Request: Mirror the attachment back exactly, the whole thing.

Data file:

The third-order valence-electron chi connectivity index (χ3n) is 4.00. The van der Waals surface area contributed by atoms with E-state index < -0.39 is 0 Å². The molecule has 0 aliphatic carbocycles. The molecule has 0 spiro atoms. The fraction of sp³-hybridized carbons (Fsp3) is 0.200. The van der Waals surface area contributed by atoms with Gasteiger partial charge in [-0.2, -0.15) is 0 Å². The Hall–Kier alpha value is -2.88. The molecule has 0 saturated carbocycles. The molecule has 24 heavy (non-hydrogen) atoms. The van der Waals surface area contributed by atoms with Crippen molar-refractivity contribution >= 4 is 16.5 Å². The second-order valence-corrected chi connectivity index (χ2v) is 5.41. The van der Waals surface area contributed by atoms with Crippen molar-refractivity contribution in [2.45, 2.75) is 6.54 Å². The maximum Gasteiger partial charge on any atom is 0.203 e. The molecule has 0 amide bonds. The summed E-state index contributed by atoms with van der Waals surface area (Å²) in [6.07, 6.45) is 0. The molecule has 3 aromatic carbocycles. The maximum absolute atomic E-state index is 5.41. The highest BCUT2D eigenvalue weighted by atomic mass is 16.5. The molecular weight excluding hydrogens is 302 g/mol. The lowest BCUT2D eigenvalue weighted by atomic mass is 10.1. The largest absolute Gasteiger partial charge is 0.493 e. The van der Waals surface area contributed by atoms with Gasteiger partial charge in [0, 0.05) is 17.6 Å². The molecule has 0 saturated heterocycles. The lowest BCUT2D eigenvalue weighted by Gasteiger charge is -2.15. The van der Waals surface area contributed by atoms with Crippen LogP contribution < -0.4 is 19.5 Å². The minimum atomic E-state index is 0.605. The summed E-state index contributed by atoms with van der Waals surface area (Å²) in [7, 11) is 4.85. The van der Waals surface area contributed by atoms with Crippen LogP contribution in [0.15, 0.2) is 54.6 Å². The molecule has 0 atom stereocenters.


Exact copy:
The third-order valence-electron chi connectivity index (χ3n) is 4.00. The van der Waals surface area contributed by atoms with E-state index < -0.39 is 0 Å². The molecule has 0 aliphatic carbocycles. The molecule has 0 spiro atoms. The fraction of sp³-hybridized carbons (Fsp3) is 0.200. The van der Waals surface area contributed by atoms with Gasteiger partial charge in [-0.2, -0.15) is 0 Å². The Hall–Kier alpha value is -2.88. The molecule has 0 saturated carbocycles. The molecule has 24 heavy (non-hydrogen) atoms. The van der Waals surface area contributed by atoms with Crippen molar-refractivity contribution >= 4 is 16.5 Å². The second-order valence-corrected chi connectivity index (χ2v) is 5.41. The van der Waals surface area contributed by atoms with Crippen molar-refractivity contribution in [2.45, 2.75) is 6.54 Å². The maximum Gasteiger partial charge on any atom is 0.203 e. The molecule has 0 amide bonds. The summed E-state index contributed by atoms with van der Waals surface area (Å²) in [6.07, 6.45) is 0. The molecule has 3 aromatic carbocycles. The maximum absolute atomic E-state index is 5.41. The highest BCUT2D eigenvalue weighted by atomic mass is 16.5. The molecular weight excluding hydrogens is 302 g/mol. The lowest BCUT2D eigenvalue weighted by atomic mass is 10.1. The largest absolute Gasteiger partial charge is 0.493 e. The van der Waals surface area contributed by atoms with Gasteiger partial charge in [0, 0.05) is 17.6 Å². The molecule has 0 saturated heterocycles. The lowest BCUT2D eigenvalue weighted by Gasteiger charge is -2.15. The van der Waals surface area contributed by atoms with Crippen LogP contribution < -0.4 is 19.5 Å². The minimum atomic E-state index is 0.605. The summed E-state index contributed by atoms with van der Waals surface area (Å²) in [7, 11) is 4.85. The van der Waals surface area contributed by atoms with Crippen LogP contribution in [0.15, 0.2) is 54.6 Å². The molecule has 0 atom stereocenters.